Stacey Watkins is a senior Clinical Psychology major at Marywood University in Scranton, Pennsylvania, USA.
As part of her degree requirement, she has decided to do a research project about ASMR and anxiety. She has already received approval from her school’s Review Committee and has started to collect her data.
In my interview with Stacey she talks about the book which helped to inspire this project, her goals and hypotheses, her research methods, challenges with the project, and tips to other students who may be considering an ASMR research project.
Michelle Woodall is a Counselor and Psychotherapist in Edinburgh, United Kingdom.
She has her B.Sc. in Mathematics and Economics with a Certificate of Counseling from the University of Birmingham, along with a Diploma in Person Centred Counseling from the University of Warwick.
Michelle’s areas of focus include depression and/or anxiety in the Highly Sensitive Person.
She recently wrote a series of articles about the Highly Sensitive Person which included ASMR. I reached out to Michelle to learn more about the term Highly Sensitive Person and how it may relate to ASMR.
It could still be a long time until ASMR is a clinician-recommended therapy for disorders like insomnia, anxiety, or depression.
How long? Hard to say but a recent publication about the therapeutic use of yoga gives a valuable perspective to this timeline for ASMR.
The workplace can be a stressful environment for most professions. Work-related stress can result in poor performance, job dissatisfaction, and missed workdays.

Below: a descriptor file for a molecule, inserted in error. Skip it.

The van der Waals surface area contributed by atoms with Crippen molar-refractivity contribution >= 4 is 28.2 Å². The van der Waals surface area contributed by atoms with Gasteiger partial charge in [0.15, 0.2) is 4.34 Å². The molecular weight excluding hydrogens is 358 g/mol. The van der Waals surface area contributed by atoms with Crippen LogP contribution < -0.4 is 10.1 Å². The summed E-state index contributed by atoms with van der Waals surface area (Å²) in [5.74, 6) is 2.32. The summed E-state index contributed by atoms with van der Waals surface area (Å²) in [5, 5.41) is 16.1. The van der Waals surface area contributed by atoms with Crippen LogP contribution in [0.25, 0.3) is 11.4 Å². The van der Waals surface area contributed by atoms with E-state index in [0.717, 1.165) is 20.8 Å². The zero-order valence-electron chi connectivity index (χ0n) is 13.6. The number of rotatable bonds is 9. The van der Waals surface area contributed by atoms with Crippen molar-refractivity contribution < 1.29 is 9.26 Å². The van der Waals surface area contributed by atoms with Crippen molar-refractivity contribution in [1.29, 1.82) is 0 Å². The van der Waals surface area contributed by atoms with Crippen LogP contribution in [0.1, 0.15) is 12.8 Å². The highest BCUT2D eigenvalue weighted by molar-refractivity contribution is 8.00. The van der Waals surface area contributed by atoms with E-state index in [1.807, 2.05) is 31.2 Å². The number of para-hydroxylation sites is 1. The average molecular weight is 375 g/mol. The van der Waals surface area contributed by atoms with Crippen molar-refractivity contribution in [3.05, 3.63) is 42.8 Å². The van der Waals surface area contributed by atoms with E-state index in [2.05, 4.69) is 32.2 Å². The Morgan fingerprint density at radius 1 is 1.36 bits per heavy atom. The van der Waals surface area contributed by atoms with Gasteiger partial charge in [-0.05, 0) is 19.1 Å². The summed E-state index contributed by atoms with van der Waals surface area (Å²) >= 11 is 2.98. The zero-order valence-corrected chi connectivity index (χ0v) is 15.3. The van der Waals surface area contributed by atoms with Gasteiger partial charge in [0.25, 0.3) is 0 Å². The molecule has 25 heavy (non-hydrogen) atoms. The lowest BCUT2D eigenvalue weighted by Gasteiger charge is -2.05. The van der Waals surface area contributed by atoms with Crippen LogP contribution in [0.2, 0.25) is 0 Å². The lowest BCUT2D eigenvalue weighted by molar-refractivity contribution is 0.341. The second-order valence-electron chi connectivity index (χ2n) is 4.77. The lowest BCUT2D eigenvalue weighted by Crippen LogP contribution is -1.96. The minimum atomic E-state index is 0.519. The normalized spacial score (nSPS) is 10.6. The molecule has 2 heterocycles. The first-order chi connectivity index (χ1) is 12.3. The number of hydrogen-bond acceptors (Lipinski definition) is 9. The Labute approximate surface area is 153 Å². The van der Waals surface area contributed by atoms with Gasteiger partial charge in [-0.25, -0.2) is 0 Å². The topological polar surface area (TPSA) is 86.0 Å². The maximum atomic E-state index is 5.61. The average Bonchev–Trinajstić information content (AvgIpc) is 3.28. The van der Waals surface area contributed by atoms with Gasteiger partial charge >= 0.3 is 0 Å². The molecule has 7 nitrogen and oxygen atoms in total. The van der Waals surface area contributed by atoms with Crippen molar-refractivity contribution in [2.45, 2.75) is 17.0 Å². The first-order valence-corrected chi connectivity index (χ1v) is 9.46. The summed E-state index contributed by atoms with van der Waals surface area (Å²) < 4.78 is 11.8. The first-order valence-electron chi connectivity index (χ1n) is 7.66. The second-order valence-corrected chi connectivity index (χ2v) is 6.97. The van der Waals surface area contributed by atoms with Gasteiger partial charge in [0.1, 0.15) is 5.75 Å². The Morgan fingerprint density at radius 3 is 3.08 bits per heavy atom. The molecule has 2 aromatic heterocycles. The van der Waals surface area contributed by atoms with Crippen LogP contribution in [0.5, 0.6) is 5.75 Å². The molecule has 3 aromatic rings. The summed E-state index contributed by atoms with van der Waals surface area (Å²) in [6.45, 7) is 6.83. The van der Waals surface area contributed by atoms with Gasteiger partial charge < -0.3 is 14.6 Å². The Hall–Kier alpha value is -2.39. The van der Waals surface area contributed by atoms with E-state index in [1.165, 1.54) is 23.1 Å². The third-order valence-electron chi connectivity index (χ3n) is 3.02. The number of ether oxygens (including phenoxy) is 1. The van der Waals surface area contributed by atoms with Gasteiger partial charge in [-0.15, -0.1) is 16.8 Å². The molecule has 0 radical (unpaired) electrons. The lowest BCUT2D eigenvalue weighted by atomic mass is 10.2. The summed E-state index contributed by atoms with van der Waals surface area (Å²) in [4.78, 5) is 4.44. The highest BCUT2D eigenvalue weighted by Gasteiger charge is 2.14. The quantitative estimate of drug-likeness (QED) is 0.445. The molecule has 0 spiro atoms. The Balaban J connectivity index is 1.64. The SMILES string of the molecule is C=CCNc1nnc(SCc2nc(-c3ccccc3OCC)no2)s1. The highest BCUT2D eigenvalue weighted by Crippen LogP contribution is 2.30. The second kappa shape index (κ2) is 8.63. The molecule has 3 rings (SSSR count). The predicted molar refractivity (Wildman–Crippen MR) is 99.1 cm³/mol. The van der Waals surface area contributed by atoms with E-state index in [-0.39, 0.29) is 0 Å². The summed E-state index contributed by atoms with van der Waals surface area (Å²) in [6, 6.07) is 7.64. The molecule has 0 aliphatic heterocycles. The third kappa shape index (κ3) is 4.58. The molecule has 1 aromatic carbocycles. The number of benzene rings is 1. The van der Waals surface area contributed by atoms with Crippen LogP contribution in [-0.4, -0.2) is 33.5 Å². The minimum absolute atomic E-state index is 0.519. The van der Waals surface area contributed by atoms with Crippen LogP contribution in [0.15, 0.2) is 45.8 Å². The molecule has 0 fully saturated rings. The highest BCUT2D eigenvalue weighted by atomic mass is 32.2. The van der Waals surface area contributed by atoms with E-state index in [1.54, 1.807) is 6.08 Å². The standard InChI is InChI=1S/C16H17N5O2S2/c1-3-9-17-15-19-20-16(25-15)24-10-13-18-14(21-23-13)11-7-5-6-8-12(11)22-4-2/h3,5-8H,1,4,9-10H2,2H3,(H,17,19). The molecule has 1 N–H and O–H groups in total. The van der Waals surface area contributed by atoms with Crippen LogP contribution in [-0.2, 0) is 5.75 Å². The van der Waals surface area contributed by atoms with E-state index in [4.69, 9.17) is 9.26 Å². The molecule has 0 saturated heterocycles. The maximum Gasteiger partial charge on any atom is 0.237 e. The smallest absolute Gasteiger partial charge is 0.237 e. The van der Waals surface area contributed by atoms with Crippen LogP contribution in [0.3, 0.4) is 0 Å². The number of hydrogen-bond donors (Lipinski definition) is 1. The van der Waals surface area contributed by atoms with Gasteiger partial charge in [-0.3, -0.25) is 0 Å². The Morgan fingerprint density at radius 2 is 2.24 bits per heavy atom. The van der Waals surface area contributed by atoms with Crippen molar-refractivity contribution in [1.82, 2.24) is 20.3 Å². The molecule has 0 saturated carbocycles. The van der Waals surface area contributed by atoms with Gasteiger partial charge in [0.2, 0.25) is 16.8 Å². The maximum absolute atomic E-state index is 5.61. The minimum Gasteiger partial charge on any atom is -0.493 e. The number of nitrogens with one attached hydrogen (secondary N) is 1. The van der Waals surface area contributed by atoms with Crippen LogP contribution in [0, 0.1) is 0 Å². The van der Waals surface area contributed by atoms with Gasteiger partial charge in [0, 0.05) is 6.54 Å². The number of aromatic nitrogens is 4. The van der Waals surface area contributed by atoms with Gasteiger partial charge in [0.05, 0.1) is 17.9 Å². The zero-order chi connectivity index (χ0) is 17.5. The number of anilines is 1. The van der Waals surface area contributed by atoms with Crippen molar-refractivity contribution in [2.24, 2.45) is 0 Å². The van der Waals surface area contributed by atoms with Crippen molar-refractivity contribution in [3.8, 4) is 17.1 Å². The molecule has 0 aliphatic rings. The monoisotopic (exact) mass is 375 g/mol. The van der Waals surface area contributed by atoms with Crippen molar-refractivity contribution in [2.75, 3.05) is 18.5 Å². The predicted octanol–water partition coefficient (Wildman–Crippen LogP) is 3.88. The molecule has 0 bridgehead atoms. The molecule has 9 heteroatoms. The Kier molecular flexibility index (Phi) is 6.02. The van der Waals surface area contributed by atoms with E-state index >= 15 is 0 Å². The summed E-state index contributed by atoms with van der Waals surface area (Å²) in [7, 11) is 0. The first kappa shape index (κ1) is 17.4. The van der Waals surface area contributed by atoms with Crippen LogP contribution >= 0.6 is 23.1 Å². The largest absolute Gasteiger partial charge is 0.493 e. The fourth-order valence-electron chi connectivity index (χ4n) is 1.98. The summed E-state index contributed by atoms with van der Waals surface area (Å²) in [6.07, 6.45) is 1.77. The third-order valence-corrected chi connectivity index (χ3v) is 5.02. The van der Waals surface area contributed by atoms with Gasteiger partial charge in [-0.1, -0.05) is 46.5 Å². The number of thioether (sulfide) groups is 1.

One field that struggles constantly with job-related stress is health care, especially for those who work in surgical Intensive Care Units (ICU).
The word “intensive” is practically a synonym for the word “stress”.
Here is a crazy experiment: give these ICU workers one hour off in the middle of their workday to meditate, perform yoga, enjoy relaxing music, and watch soothing ASMR videos – then see if that helps their stress.
Well, one team of researchers almost did that exact experiment and just published the results in the Journal of Occupational and Environmental Medicine.
It has been widely reported that many individuals find ASMR helpful to reducing their anxiety, insomnia, and depression.
If there was one neurotransmitter that was known to reduce all three of these disorders then it might be appropriate to theorize the involvement of that neurotransmitter in ASMR.
Well, the neurotransmitter gamma-Aminobutyric acid (GABA) may be a terrific candidate.
GABA is a neurotransmitter that is widely released throughout the brain. It is well understood to have an inhibitory effect on most neurons. Another way to view this is that GABA tends to calm, comfort, and soothe other neurons.
Is GABA involved in treating anxiety disorders? Yes. Drugs like Xanax and Valium are benzodiazepines which are anti-anxiety medications. These kind of drugs reduce anxiety by enhancing the effect of the patient’s natural amounts of GABA.
Is GABA involved in treating sleep disorders? Yes. Benzodiazepines are also widely used to treat insomnia and other sleep disorders.
So are benzodiazepines widely used for depression? No. The most common type of medication used to treat depression are Selective Serotonin Reuptake Inhibitors (SSRIs). These drugs increase the amount of the patient’s natural amount of serotonin.
So GABA has not been viewed strongly as being involved in the therapeutic role of SSRIs for depression.
But a recent research publication in the journal Science challenges that view.